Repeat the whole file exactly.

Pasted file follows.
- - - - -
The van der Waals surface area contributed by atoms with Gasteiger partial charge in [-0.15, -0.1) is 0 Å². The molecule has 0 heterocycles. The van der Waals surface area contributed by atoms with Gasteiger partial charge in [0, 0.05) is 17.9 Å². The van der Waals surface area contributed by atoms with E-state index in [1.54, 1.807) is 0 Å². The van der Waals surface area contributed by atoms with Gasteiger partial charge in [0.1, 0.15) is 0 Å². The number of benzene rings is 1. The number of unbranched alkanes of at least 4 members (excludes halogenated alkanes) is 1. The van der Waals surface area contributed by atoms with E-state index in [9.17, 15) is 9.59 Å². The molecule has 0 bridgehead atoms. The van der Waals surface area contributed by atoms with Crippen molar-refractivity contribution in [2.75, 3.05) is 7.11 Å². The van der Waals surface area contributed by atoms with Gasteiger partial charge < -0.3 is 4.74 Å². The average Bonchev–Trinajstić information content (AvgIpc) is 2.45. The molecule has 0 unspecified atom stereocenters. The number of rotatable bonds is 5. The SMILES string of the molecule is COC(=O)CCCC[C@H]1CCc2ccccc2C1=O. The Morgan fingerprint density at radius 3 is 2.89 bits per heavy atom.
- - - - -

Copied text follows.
The van der Waals surface area contributed by atoms with Gasteiger partial charge in [-0.15, -0.1) is 0 Å². The molecule has 0 heterocycles. The van der Waals surface area contributed by atoms with Gasteiger partial charge in [0, 0.05) is 17.9 Å². The van der Waals surface area contributed by atoms with E-state index in [1.54, 1.807) is 0 Å². The van der Waals surface area contributed by atoms with Gasteiger partial charge in [0.1, 0.15) is 0 Å². The number of benzene rings is 1. The number of unbranched alkanes of at least 4 members (excludes halogenated alkanes) is 1. The van der Waals surface area contributed by atoms with E-state index in [9.17, 15) is 9.59 Å². The molecule has 0 bridgehead atoms. The van der Waals surface area contributed by atoms with Crippen molar-refractivity contribution in [2.75, 3.05) is 7.11 Å². The van der Waals surface area contributed by atoms with Gasteiger partial charge < -0.3 is 4.74 Å². The average Bonchev–Trinajstić information content (AvgIpc) is 2.45. The molecule has 0 unspecified atom stereocenters. The number of rotatable bonds is 5. The SMILES string of the molecule is COC(=O)CCCC[C@H]1CCc2ccccc2C1=O. The Morgan fingerprint density at radius 3 is 2.89 bits per heavy atom.